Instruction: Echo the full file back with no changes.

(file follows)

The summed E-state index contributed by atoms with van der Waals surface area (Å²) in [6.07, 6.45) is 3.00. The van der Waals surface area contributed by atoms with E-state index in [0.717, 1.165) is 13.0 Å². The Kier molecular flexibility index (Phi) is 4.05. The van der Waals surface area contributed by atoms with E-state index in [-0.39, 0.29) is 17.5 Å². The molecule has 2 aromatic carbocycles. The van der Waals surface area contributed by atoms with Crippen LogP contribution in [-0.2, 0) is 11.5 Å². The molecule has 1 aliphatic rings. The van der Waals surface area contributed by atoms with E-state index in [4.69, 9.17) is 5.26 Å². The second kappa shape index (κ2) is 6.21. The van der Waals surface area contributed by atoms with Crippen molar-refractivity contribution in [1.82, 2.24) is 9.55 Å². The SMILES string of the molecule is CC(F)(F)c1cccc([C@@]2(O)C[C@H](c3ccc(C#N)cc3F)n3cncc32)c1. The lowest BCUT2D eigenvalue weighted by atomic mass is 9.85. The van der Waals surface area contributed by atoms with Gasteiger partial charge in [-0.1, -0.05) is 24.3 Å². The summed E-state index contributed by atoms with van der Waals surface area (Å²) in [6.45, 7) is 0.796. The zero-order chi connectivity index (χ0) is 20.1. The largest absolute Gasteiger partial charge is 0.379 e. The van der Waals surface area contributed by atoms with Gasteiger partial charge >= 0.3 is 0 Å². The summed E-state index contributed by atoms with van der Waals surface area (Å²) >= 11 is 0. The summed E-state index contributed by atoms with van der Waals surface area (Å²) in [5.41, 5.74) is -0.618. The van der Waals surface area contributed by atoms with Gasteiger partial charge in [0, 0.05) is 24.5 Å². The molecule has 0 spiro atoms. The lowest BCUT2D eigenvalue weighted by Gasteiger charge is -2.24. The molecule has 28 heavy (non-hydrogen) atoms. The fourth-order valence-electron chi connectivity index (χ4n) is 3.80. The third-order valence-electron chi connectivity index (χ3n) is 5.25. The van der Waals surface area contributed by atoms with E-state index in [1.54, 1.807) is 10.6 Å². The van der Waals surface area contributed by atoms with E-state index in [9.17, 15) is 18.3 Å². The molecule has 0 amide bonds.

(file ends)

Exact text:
The summed E-state index contributed by atoms with van der Waals surface area (Å²) in [6.07, 6.45) is 3.00. The van der Waals surface area contributed by atoms with E-state index in [0.717, 1.165) is 13.0 Å². The Kier molecular flexibility index (Phi) is 4.05. The van der Waals surface area contributed by atoms with E-state index in [-0.39, 0.29) is 17.5 Å². The molecule has 2 aromatic carbocycles. The van der Waals surface area contributed by atoms with Crippen LogP contribution in [-0.2, 0) is 11.5 Å². The molecule has 1 aliphatic rings. The van der Waals surface area contributed by atoms with E-state index in [4.69, 9.17) is 5.26 Å². The second kappa shape index (κ2) is 6.21. The van der Waals surface area contributed by atoms with Crippen molar-refractivity contribution in [1.82, 2.24) is 9.55 Å². The SMILES string of the molecule is CC(F)(F)c1cccc([C@@]2(O)C[C@H](c3ccc(C#N)cc3F)n3cncc32)c1. The lowest BCUT2D eigenvalue weighted by atomic mass is 9.85. The van der Waals surface area contributed by atoms with Gasteiger partial charge in [-0.1, -0.05) is 24.3 Å². The summed E-state index contributed by atoms with van der Waals surface area (Å²) in [6.45, 7) is 0.796. The zero-order chi connectivity index (χ0) is 20.1. The largest absolute Gasteiger partial charge is 0.379 e. The van der Waals surface area contributed by atoms with Gasteiger partial charge >= 0.3 is 0 Å². The summed E-state index contributed by atoms with van der Waals surface area (Å²) >= 11 is 0. The summed E-state index contributed by atoms with van der Waals surface area (Å²) in [5.41, 5.74) is -0.618. The van der Waals surface area contributed by atoms with Gasteiger partial charge in [0, 0.05) is 24.5 Å². The molecule has 0 spiro atoms. The lowest BCUT2D eigenvalue weighted by Gasteiger charge is -2.24. The molecule has 28 heavy (non-hydrogen) atoms. The fourth-order valence-electron chi connectivity index (χ4n) is 3.80. The third-order valence-electron chi connectivity index (χ3n) is 5.25. The van der Waals surface area contributed by atoms with E-state index in [1.54, 1.807) is 10.6 Å². The van der Waals surface area contributed by atoms with E-state index in [9.17, 15) is 18.3 Å². The molecule has 0 amide bonds.